Often times we get too excited about going camping and never really check everything properly. We think that a sleeping back is more than enough to keep us warm for the entire night when we eventually find out this is not the case.
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Conclusion – A Rule Of Thumb To Follow
Be a good camper, don’t be one that constantly stuffs up, leaving his family cold and miserable.
At the end of the day, there’s nothing better than enjoying a lovely dinner meal with your family, talking around the campfire then getting into your tent, cuddling up to your wife and staying warm the whole night! Oh the greatness.
Here’s a rule of thumb – Don’t just take a sleeping bag and a couple of spare blankets. Bring a sleeping pad, heaps of spare blankets/sleeping bags and loose clothes to stuff under your sleeping pad.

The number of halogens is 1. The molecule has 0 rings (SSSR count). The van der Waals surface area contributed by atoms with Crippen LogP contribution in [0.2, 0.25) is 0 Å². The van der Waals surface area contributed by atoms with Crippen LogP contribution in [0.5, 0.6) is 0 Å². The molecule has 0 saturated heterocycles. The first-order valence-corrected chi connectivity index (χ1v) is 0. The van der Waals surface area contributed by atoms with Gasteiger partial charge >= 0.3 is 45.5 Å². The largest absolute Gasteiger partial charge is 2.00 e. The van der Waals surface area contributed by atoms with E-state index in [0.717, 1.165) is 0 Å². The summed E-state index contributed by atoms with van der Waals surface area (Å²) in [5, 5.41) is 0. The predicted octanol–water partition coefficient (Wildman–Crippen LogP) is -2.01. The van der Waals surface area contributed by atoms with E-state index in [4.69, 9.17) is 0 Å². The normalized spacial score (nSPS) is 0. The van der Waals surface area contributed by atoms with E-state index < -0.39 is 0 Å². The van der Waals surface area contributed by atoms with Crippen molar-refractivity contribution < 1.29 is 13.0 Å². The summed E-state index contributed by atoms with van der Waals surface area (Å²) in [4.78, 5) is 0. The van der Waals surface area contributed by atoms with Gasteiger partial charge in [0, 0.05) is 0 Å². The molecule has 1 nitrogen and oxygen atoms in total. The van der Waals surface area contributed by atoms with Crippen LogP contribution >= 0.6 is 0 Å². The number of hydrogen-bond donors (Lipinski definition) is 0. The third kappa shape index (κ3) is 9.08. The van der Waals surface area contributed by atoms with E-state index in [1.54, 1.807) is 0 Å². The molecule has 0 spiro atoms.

Your wife will thank you for it, which will add to those all-important brownie points, haha.
I hope you enjoyed my article. Have you have a bad experience in the great outdoors? Comment below and let us know! I’d love to chat with you.
10 thoughts on “Keep Your Tent Warm While Camping With These Great Tips”
This is a trip-saving article. I love to camp, but *hate* to be cold, and nothing ruins an otherwise great trip like a cold, sleepless night! The first time my husband and I tried to camp together — at the beach, no less — we bailed halfway through the first night due to being too cold — lol! We’ve since upgraded our equipment to include many of your suggestions, but I see there is more we could be doing. One other thing I’ve found that really helps me is to wear a cap to bed, since I don’t like to keep my head in the sleeping bag. Thanks again for the great suggestions!